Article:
Who I Am

Extracurricular: Planet Women’s Regenerative Leadership Rising Scholar

Academics: Masters Major: Graduate Degree Program of Ecology

Previous: B.S. from Cornell University, 2017

A Bit About Me

I was born in Washington D.C. and lived in the area up until 2014 when I moved to Ithaca, NY to complete my B.S. at Cornell University. While at Cornell, I was on the pre-vet track and firmly believed that being a veterinarian was my dream career up until I stumbled into the world of animal behavior and conservation during my senior year. Upon this experience, I decided that I wished to pursue the field of wildlife conservation instead and began a position with a research group at the university called the Elephant Listening Project (ELP) who I have been working and collaborating with for the last six years. With ELP, I have been largely focused on using sound recordings from the rainforests of Central Africa to learn more about forest elephant behavior and conservation needs and to provide this information to conservation practitioners in the region to inform conservation strategies for the species. When not working, I enjoy hiking with my dog, Oscar, and stepping out into nature with my camera as an avid wildlife and natural landscape photographer.

What I Hope To Do

While my focus at CSU has largely been on scientific analysis and conservation, I am eager to integrate a greater human dimension aspect into my conservation work. After graduating, I hope to use my skillsets in acoustic monitoring and other realms such as working with camera traps and statistics to train members of local communities in Central Africa so they can use these methods to monitor wildlife in the areas surrounding their homes. Many of these communities were displaced from the rainforest when protected areas were created, highlighting the unethical practices that have sometimes gone along with conservation. It is my hope to work with the NGOs managing these protected areas to increase the access these communities have to their rightful lands and share the skills and knowledge I have on conservation with them so they may manage their own natural resources for their own subsistence and protection of their natural heritage.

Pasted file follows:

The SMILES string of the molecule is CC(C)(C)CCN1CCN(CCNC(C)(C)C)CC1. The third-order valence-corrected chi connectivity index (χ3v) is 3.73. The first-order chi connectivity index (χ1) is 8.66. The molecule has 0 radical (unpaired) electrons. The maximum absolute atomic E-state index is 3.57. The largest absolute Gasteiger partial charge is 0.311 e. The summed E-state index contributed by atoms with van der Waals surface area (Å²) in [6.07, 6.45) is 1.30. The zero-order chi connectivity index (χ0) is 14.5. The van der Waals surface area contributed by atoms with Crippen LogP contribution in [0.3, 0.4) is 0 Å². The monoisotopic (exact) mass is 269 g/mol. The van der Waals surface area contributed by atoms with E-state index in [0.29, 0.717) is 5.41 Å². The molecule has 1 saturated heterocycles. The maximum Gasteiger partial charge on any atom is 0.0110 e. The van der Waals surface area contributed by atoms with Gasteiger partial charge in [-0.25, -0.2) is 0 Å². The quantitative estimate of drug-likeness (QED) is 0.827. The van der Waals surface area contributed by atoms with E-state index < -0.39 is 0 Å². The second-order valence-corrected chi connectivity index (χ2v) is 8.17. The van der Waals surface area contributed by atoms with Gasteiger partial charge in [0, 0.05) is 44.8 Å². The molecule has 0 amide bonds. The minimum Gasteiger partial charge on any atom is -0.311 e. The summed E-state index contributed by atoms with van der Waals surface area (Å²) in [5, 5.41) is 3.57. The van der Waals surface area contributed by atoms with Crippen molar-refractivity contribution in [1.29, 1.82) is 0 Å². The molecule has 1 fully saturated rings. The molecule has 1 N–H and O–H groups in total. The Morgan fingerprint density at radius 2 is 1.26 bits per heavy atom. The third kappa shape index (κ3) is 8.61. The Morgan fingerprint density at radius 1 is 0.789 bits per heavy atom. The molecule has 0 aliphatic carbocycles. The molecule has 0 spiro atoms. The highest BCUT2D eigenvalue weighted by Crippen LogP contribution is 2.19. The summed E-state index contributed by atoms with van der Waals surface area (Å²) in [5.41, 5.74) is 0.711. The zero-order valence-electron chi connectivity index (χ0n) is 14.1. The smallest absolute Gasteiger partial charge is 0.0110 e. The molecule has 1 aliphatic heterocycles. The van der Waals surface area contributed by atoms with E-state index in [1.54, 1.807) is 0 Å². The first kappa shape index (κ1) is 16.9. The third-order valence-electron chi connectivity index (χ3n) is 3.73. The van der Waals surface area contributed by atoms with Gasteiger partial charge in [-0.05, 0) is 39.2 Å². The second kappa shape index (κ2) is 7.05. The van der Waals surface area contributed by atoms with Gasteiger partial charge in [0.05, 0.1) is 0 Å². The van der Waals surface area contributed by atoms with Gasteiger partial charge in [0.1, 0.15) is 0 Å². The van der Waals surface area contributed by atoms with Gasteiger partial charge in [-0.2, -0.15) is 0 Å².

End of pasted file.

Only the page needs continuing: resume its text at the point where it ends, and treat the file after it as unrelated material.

My Personal Thanks

I am deeply grateful to the donor who has provided funding to me through the Africa Center Graduate Student Research Scholarship. The funds provided will allow me to continue my work in forest elephant conservation as I use sound recordings from the rainforest to understand the impacts that illegal gun hunting is having on a population of forest elephants in the northern Republic of Congo. The financial support of this project will be critical in allowing me to obtain my research goals and ultimately my degree, and I am very thankful for this support. I know it will not only benefit my current work but will lay a foundation on which I will work to achieve my goals in practicing conservation more equitably and ethically and supporting the rights and conservation goals of the communities who I will partner with in Central Africa in the future.